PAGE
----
Webcams are part of pretty much everyone’s life. Do any laptops come without webcams anymore? Even if you don’t use it, it’s there. Webcams are popular in movies, too. They’ve been popular in movies for longer than we may realize. David Whitworth pointed out some examples of the use of webcams in movies:
“The Terminator” – $78,019,031 – 1984 — A bullet-proof, super-strong, unstoppable Arnold Schwarzenegger is pretty scary. But The Terminator got a whole lot more scary once the flesh on his face gave way and revealed a cold metal skull and iconic unblinking red cameras instead of eyes. It was in that moment that the audience finally understood just how inhuman the Terminator really was. Those glowing red eyes made the audience understand that this being was not at all capable of empathy or mercy or fear. The eyes were the key to letting us know he was truly just a machine.
“2001: A Space Odyssey” – $56,715,371 – 1968 — This Stanley Kubrick classic boasts the most famous webcam of all time—the all-seeing eye of HAL 9000. HAL is Cyclops. His single unblinking wide eye is mildly unnerving even at the start of 2001, when we know him to be a gentle, benevolent caretaker. As the plot unfurls, and HAL’s mood darkens, the eye loses any of the humanity it started with and becomes an oppressive, ominous symbol, infusing every moment with anticipation and fear.Kubrick’s vision of the video call was an odd hybrid of Skype and 1960s phone booths. It is the perfect illustration of science fiction’s biggest problem: while the technological predictions are often accurate, the context of those innovations in society is almost impossible to predict. Kubrick showed us the webcam as it would have been without an internet.
“Revenge of the Nerds” – $40,900,000 – 1984 – Oh, how we long for the ‘80s, when movies taught us that serious pranks were socially acceptable. In Revenge of the Nerds, our heroes boldly set up a webcam in the sorority house of some girls who had wronged them. Oddly, this was one of the more accurate movie predictions of what webcams would actually be used for in the future.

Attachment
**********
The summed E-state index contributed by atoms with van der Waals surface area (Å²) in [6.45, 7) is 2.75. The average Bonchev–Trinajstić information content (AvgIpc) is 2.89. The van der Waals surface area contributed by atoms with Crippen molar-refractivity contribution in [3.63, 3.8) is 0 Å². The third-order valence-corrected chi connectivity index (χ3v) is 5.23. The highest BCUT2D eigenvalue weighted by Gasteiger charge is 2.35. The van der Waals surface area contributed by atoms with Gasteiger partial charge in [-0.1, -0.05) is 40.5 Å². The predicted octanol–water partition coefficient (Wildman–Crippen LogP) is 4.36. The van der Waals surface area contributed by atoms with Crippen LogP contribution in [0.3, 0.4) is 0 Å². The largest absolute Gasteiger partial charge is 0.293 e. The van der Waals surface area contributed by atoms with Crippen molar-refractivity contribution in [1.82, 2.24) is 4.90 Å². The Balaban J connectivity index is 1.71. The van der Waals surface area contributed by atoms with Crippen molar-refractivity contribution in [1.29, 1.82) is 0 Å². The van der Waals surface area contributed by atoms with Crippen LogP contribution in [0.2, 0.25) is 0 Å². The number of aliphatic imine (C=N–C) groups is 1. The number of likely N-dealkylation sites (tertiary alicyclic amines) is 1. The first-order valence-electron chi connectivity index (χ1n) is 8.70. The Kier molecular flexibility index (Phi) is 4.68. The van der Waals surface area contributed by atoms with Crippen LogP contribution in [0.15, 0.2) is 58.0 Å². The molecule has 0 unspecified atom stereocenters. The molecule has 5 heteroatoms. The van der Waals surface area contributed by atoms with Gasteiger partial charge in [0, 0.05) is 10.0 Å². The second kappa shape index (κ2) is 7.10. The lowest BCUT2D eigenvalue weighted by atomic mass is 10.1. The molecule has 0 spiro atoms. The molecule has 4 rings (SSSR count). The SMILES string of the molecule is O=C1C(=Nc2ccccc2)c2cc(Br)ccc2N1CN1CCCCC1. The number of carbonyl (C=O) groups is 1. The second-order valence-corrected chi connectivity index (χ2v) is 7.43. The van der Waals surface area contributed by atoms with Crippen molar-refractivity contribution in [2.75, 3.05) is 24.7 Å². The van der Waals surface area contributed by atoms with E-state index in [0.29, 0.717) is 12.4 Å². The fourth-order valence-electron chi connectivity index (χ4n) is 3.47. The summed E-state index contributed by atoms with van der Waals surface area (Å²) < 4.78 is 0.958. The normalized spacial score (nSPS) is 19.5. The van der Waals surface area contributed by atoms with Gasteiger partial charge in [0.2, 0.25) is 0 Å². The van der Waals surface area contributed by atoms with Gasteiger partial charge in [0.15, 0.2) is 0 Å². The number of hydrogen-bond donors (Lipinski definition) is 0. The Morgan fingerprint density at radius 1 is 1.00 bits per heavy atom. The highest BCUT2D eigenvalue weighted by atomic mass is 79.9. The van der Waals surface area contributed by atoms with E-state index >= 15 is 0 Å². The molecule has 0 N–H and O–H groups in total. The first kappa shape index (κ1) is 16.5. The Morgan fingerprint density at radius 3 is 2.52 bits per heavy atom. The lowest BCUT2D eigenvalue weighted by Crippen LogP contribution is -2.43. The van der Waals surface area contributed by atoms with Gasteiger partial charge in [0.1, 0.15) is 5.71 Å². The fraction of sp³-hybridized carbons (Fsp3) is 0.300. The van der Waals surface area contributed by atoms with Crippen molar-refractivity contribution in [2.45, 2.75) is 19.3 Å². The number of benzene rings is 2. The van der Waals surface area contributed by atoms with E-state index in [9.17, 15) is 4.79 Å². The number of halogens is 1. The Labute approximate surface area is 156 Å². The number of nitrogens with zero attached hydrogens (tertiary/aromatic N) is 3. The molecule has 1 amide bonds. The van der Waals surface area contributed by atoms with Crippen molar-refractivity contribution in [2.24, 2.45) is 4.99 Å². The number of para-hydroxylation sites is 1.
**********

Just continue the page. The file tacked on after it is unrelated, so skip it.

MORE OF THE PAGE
“Avatar” – $2,782,275,172 – 2009 — In this Dances With Wolves meets Jurassic Park meets Starship Troopers blockbuster, the futuristic military-industrial complex destroys the environment and the native tribes as evilly as possible. Avatar is getting a nod here because this movie features a scene where a giant bulldozer is used to mow down the pristine forest…by remote control. Our hero stalls the destruction by climbing the giant bulldozer and knocking out the cluster of webcams that were letting the operator see what was going on.
“American Pie” – $234,723,148 – 1999 — American Pie was one of the first “gross-out comedies” to hit the scene, breaching several taboos and getting laughs out of situations that most filmmakers wouldn’t dare to touch. In one of the film’s most famous scenes, we see an echo of the Revenge of the Nerds webcam usage 15 years earlier: our protagonists set up a webcam to spy on a disrobing coed.
This was “eye opening” to me (no pun intended)! I never even realized that Wall-E “eyes” were actually two webcams. Learn something new every day, huh? Check out David’s entire list.
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